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Work The Annunciation

Department of The Musée National Eugène-Delacroix

The Annunciation, Eugène Delacroix

© RMN-Grand Palais (musée du Louvre) / Gérard Blot

On June 4, 1840, after the withdrawal of painter Robert Fleury (1797–1870) who in turn recommended him, Delacroix was officially commissioned to paint an artwork for the Chapel of the Virgin in the church of Saint-Denys-du-Saint-Sacrement, on rue de Turenne in the Marais district of Paris. The painter had difficulty coming to an agreement with the priest, who wanted an Annunciation or an Assumption.

A contentious project

Delacroix thus proposed two projects, an Annunciation—the modello here described —and a Pietà for which he had a strong preference. The Musée Eugène Delacroix has seven letters regarding this commission, from the painter to Augustin Varcollier (1795–1882), who was Director of Fine Arts at the Seine Prefecture at the time. The letters describe the patrons’ demands and the difficulties the painter had persuading them to accept his idea. Despite the difficulties caused by very poor lighting, Delacroix finally chose to paint one of his most moving religious pieces, a Pietà inspired by the works of Titian.

The Annunciation

Here Delacroix renews the image of this classic theme. Two angels—one gazing at the viewer—raise a heavy curtain that theatrically frames the scene. The limited colors, shades of red and green, are warm and deep. Only the angel and his cloud bring what would be an essentially divine light. The small door in the background that opens onto the countryside is rather strange and no doubt highly symbolic. Baudelaire, who was a great admirer of Delacroix’s work, was not insensitive to this small painting. He discussed it in one of the three articles he published on September 2, and November 14 and 22, 1863 in the Opinion nationale newspaper after the painter’s death: “I saw a little Annunciation by Delacroix, in which the angel visiting Mary was not alone, but ceremoniously conducted by two other angels, and the effect of this heavenly court was both powerful and charming.”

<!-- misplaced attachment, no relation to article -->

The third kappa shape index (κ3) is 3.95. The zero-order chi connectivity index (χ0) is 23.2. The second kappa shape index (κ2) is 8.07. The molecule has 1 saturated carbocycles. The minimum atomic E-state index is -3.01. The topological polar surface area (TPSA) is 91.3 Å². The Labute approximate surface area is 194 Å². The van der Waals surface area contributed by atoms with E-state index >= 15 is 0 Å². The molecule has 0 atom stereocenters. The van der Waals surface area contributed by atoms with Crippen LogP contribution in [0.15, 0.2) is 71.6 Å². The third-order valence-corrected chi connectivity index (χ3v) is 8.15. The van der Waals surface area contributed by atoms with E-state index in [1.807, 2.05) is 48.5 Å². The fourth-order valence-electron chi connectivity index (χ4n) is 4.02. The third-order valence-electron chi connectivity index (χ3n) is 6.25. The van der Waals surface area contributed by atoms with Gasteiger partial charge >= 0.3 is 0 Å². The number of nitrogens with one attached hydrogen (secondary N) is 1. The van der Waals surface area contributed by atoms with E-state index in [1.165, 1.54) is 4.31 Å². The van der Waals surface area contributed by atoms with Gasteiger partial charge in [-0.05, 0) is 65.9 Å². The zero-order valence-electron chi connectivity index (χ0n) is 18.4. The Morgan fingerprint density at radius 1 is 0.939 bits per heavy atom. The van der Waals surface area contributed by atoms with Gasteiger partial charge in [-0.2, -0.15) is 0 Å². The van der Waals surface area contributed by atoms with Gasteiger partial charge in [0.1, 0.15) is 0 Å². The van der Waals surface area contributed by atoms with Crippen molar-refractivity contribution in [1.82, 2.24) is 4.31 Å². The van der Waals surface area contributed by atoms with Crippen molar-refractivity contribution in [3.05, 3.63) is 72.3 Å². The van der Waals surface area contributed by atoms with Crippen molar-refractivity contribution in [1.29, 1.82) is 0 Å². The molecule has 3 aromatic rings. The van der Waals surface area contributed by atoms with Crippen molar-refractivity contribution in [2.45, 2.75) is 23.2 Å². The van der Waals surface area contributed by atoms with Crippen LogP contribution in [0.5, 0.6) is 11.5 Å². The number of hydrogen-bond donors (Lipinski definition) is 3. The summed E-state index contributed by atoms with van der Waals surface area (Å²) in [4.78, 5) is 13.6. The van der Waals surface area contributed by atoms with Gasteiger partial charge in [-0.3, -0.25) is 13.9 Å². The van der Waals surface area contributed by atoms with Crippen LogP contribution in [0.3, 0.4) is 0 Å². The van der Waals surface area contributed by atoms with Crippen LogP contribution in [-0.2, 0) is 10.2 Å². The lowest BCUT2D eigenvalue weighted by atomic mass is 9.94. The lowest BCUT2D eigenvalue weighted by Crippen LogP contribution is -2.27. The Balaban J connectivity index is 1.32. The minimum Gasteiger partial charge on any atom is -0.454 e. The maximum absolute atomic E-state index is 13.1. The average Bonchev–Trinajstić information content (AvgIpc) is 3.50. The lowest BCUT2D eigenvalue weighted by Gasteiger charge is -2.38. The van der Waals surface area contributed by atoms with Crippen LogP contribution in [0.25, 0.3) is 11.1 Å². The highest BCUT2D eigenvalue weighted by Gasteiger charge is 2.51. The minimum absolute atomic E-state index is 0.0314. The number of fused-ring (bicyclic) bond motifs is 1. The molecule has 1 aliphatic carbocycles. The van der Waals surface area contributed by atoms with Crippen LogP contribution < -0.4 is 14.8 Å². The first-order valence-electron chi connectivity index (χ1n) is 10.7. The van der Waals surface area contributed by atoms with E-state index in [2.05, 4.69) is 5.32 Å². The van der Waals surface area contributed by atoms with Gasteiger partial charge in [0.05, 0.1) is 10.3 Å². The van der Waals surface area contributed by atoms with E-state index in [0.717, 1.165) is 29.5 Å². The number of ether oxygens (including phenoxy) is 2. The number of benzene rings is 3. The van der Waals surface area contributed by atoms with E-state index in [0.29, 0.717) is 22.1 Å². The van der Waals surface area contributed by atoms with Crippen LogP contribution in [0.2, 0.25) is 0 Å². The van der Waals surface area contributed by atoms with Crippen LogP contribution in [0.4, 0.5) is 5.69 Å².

Another cause for reflection is the fact that this little sketch was signed and dated. Perhaps Delacroix had signed it before it was given to Paul Baroilhet. When Baroilhet passed away, it entered the collection of E. Blanc in 1860, and then the collection of Victor Chocquet in 1862. According to Achille Piron, a childhood friend and appointed heir of the painter, Delacroix had painted another Annunciation in 1858.


Lee Johnson, The Paintings of Eugène Delacroix. A Critical Catalogue, Oxford, Clarendon Press, 1981, t. III, n°425.

Technical description

  • Eugène DELACROIX (Charenton-Saint-Maurice, 1798 - Paris, 1863)

    The Annunciation

  • Oil on paper mounted on canvas

  • Purchase

    Signed and dated lower right: Eug. Delacroix 18[41]

    MD 1988-8

  • The Musée National Eugène-Delacroix

Practical information

Musée Eugène-Delacroix
6, rue de Furstenberg
75006 Paris
Tel.: +33 (0)1 44 41 86 50

Getting there - Metro:
Alight at Saint-Germain-des-Prés station (line 4) or Mabillon station (line 10).

Opening hours:
Open daily from 9:30 a.m. to 5 p.m., except Tuesdays
Closed on the following holidays: January 1, May 1, December 25